HOPES for a decisive breakthrough on a Eurozone rescue package at this Sunday’s summit collapsed as France and Germany failed to agree on the purpose of the European Financial Stability Fund (EFSF) yesterday.
Officials said another summit might be held early next week to continue discussions on private sector involvement in a second Greek bailout, and how to boost the €440bn (£384bn) spending power of the EFSF.
Angela Merkel cancelled today’s scheduled speech to the German parliament after failing to agree with French president Nicolas Sarkozy.
France favours turning the EFSF into a bank so that it could borrow from the European Central Bank. Germans oppose this as it breaches treaty clauses.
An alternative – “the most realistic option”, said Investec – is to use the EFSF to provide sovereign bond insurance. The scheme would guarantee the first 20 to 50 per cent of losses, which could encourage private investors to buy sovereign debt.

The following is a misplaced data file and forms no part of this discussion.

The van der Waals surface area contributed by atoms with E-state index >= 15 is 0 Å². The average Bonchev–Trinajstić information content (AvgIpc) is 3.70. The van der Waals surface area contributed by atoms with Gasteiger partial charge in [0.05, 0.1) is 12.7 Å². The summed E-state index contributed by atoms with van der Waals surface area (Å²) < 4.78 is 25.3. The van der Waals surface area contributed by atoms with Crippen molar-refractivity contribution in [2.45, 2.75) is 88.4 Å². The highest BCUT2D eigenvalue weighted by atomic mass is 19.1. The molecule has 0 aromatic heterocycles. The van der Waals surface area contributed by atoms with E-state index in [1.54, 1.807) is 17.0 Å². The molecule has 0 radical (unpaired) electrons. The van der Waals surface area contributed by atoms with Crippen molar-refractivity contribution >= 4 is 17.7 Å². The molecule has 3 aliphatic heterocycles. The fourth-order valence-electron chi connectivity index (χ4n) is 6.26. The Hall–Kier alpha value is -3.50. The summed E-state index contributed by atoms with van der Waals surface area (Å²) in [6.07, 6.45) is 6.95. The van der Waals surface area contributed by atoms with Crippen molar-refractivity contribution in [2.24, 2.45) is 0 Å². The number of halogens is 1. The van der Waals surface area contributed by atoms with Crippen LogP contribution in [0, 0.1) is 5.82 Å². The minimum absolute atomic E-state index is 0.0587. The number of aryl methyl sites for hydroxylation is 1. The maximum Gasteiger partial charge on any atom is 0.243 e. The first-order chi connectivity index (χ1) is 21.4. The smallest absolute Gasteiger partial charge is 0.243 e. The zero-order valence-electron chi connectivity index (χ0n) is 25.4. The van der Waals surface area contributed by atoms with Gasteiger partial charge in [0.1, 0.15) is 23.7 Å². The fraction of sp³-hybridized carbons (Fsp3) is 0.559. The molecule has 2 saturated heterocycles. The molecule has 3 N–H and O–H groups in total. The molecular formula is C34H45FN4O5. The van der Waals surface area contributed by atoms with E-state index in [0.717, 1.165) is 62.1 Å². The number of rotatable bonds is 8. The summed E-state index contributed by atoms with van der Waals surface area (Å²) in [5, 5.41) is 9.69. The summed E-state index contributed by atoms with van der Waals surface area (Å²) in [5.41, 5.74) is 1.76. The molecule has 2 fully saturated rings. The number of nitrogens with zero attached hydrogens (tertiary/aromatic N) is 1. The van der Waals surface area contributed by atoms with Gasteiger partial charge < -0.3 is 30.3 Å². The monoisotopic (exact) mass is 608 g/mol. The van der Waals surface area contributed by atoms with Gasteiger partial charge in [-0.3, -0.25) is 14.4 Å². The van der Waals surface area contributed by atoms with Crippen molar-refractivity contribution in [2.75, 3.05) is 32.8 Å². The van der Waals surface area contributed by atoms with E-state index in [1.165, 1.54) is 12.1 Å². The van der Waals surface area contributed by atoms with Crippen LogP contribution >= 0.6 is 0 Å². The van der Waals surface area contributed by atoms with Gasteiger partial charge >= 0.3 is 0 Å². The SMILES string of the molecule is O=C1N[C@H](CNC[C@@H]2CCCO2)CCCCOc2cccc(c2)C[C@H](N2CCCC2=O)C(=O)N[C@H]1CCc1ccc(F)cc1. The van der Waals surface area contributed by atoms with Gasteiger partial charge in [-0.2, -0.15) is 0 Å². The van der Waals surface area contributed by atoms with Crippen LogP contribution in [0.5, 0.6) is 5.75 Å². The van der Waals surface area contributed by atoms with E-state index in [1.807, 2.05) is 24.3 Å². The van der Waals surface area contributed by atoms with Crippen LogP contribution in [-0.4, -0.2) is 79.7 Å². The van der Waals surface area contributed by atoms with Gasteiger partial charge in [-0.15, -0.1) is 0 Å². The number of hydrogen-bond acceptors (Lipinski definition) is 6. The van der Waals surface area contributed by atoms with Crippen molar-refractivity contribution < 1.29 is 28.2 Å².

It is believed that a plan on bank recapitalisation has been agreed. Austrian finance minister Maria Fekter said it was agreed that around €100bn would be needed to finally prop up troubled banks to a sustainable extent.
However, analysts were sceptical that this would be sufficient.
“If the markets think that at least €200bn is needed to prevent a banking collapse, then producing a plan incorporating anything less is unlikely to be warmly received,” said Capital Economics’ John Higgins.
Standard and Poor’s published a stress test report yesterday showing that a double-dip recession – which economists view as increasingly likely, considering October’s consumer confidence data showed a fifth consecutive monthly fall – and 60 per cent Greek haircut would push total recapitalisation costs to €115bn.
With an interest rate shock too, that could rise to €135bn – clearly in excess of the €100bn expected to be agreed.
However, analysts have some hope on Greek debt restructuring. “If a voluntary restructuring is agreed, a deal could be announced as early as this weekend,” said Barclays Capital’s Julian Callow.